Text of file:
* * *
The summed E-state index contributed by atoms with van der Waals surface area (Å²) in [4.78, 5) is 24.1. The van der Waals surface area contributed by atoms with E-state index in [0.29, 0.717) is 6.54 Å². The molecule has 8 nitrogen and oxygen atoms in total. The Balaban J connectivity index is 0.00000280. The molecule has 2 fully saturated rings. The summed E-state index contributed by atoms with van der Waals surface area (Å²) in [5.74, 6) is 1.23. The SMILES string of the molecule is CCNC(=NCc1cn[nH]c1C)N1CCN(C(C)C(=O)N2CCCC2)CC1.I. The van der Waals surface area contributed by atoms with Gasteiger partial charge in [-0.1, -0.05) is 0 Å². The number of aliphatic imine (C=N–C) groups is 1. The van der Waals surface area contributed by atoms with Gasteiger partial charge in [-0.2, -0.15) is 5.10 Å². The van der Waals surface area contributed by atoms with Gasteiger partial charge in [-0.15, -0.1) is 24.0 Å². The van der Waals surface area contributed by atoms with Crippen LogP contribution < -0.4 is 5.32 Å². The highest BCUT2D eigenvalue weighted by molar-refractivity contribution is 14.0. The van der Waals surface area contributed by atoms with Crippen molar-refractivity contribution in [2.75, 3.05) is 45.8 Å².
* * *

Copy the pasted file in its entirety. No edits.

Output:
The summed E-state index contributed by atoms with van der Waals surface area (Å²) in [4.78, 5) is 24.1. The van der Waals surface area contributed by atoms with E-state index in [0.29, 0.717) is 6.54 Å². The molecule has 8 nitrogen and oxygen atoms in total. The Balaban J connectivity index is 0.00000280. The molecule has 2 fully saturated rings. The summed E-state index contributed by atoms with van der Waals surface area (Å²) in [5.74, 6) is 1.23. The SMILES string of the molecule is CCNC(=NCc1cn[nH]c1C)N1CCN(C(C)C(=O)N2CCCC2)CC1.I. The van der Waals surface area contributed by atoms with Gasteiger partial charge in [-0.1, -0.05) is 0 Å². The number of aliphatic imine (C=N–C) groups is 1. The van der Waals surface area contributed by atoms with Gasteiger partial charge in [-0.2, -0.15) is 5.10 Å². The van der Waals surface area contributed by atoms with Gasteiger partial charge in [-0.15, -0.1) is 24.0 Å². The van der Waals surface area contributed by atoms with Crippen LogP contribution < -0.4 is 5.32 Å². The highest BCUT2D eigenvalue weighted by molar-refractivity contribution is 14.0. The van der Waals surface area contributed by atoms with Crippen molar-refractivity contribution in [2.75, 3.05) is 45.8 Å².